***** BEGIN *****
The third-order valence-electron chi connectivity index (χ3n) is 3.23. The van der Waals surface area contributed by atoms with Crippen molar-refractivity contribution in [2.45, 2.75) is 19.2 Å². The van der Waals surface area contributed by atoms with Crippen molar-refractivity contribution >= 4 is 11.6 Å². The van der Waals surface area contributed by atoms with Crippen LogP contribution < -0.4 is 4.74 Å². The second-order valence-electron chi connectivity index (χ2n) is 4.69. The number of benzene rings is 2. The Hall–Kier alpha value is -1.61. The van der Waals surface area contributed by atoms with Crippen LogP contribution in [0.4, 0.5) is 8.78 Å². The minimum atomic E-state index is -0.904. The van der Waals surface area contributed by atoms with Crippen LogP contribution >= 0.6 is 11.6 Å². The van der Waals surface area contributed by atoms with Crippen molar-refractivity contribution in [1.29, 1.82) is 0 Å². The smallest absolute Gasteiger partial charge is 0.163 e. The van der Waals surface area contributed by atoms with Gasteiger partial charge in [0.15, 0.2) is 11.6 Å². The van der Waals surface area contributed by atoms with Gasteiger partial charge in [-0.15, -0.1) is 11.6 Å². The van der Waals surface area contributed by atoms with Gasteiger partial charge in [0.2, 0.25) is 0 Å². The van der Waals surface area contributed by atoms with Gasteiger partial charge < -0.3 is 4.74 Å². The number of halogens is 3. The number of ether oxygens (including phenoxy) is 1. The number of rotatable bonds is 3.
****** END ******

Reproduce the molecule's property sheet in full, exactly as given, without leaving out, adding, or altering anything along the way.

The third-order valence-electron chi connectivity index (χ3n) is 3.23. The van der Waals surface area contributed by atoms with Crippen molar-refractivity contribution in [2.45, 2.75) is 19.2 Å². The van der Waals surface area contributed by atoms with Crippen molar-refractivity contribution >= 4 is 11.6 Å². The van der Waals surface area contributed by atoms with Crippen LogP contribution < -0.4 is 4.74 Å². The second-order valence-electron chi connectivity index (χ2n) is 4.69. The number of benzene rings is 2. The Hall–Kier alpha value is -1.61. The van der Waals surface area contributed by atoms with Crippen LogP contribution in [0.4, 0.5) is 8.78 Å². The minimum atomic E-state index is -0.904. The van der Waals surface area contributed by atoms with Crippen LogP contribution >= 0.6 is 11.6 Å². The van der Waals surface area contributed by atoms with Crippen molar-refractivity contribution in [1.29, 1.82) is 0 Å². The smallest absolute Gasteiger partial charge is 0.163 e. The van der Waals surface area contributed by atoms with Gasteiger partial charge in [0.15, 0.2) is 11.6 Å². The van der Waals surface area contributed by atoms with Gasteiger partial charge in [-0.15, -0.1) is 11.6 Å². The van der Waals surface area contributed by atoms with Gasteiger partial charge in [0.2, 0.25) is 0 Å². The van der Waals surface area contributed by atoms with Gasteiger partial charge < -0.3 is 4.74 Å². The number of halogens is 3. The number of ether oxygens (including phenoxy) is 1. The number of rotatable bonds is 3.